Exercise is a certified mode of treatment for many health issues and conditions. This doesn’t mean that exercise is always a cure, but as in the examples of Multiple Scleroses and Diabetes, exercise can definitely help manage many of the symptoms and deter degeneration from these disorders.
This means, that before one begins an exercise regiment or participation in any form of progressive activity, one needs to thoroughly research that mode of activity and its relation to their personal health needs.
Strength training is great for deterring and improving symptoms of osteoporosis, where Yoga and Pilates are well known for both rheumatoid and osteo arthritis. Yet, yoga is not a weight bearing activity, therefore is not considered an effective mode of exercise for someone with osteoporosis. In addition, strength training can actually agitate many forms of arthritis. I have witnessed many cases of fitness center members who have come to the gym with an exercise that they copied from a friend or read in a magazine and don’t realize that they are doing themselves more harm than good. It is understandable that a common person wouldn’t know the threshold that lies within the functionality of an exercise to determine it’s physiological effect and applications. Therefore, please seek adequate background information. Use a credible source to research your particular health conditions and the known modes of exercise and activities that will have a positive effect on your health, also, consult a physical therapist for advice and suggestions on how to focus your workout.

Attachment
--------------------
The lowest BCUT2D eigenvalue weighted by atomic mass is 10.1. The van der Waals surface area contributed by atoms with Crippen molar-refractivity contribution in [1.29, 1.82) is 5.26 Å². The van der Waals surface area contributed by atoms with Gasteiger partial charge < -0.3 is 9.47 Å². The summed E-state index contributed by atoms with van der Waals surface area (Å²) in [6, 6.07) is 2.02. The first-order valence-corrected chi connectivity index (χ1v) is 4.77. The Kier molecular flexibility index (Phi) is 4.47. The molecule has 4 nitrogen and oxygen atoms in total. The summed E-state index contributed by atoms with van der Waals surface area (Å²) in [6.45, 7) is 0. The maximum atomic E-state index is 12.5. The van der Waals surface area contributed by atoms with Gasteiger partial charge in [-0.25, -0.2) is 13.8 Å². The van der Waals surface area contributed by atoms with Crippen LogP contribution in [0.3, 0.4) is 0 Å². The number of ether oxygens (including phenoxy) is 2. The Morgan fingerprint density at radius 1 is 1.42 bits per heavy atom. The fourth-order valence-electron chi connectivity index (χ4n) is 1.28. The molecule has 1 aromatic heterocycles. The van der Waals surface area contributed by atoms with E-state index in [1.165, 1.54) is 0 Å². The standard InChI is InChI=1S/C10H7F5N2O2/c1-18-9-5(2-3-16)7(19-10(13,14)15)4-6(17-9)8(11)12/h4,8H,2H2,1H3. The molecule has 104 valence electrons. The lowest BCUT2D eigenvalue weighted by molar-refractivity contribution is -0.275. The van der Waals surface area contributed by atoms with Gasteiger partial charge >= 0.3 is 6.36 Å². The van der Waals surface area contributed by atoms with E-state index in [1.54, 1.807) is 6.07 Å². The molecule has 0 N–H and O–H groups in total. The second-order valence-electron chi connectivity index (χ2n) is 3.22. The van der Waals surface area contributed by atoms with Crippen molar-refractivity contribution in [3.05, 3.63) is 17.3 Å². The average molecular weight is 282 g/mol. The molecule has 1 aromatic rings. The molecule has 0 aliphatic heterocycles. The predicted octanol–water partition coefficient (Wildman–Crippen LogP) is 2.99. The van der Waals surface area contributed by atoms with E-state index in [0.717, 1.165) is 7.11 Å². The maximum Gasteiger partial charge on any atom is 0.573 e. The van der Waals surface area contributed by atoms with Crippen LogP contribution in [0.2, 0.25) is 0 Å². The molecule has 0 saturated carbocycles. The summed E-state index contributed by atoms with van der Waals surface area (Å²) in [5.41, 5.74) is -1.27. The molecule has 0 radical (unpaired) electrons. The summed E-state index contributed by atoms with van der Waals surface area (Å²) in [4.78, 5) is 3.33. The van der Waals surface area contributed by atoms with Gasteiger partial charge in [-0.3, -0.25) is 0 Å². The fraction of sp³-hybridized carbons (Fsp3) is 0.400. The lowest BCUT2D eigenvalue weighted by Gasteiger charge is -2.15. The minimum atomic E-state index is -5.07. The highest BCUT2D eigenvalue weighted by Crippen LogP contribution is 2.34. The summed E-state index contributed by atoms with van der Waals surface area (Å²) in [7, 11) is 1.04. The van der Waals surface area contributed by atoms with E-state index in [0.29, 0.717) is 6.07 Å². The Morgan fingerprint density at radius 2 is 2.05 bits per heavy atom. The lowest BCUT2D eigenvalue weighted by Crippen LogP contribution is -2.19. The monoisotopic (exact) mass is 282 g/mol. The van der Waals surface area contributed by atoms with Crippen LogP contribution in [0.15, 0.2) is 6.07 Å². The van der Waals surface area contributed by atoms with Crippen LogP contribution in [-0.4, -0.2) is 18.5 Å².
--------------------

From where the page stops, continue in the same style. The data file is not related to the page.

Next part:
A word beyond the scientific aspect, realistically prioritize your health issues. Unless being overweight is causing a health issue, it is a secondary concern. Let vanity be secondary to function. Improving your appearance is a side effect to exercise. Focus on improving your overall wellness, health and physical capability. Your body will then begin to reflect its improvement on the surface.
Jamil Rammon, CPT.Aide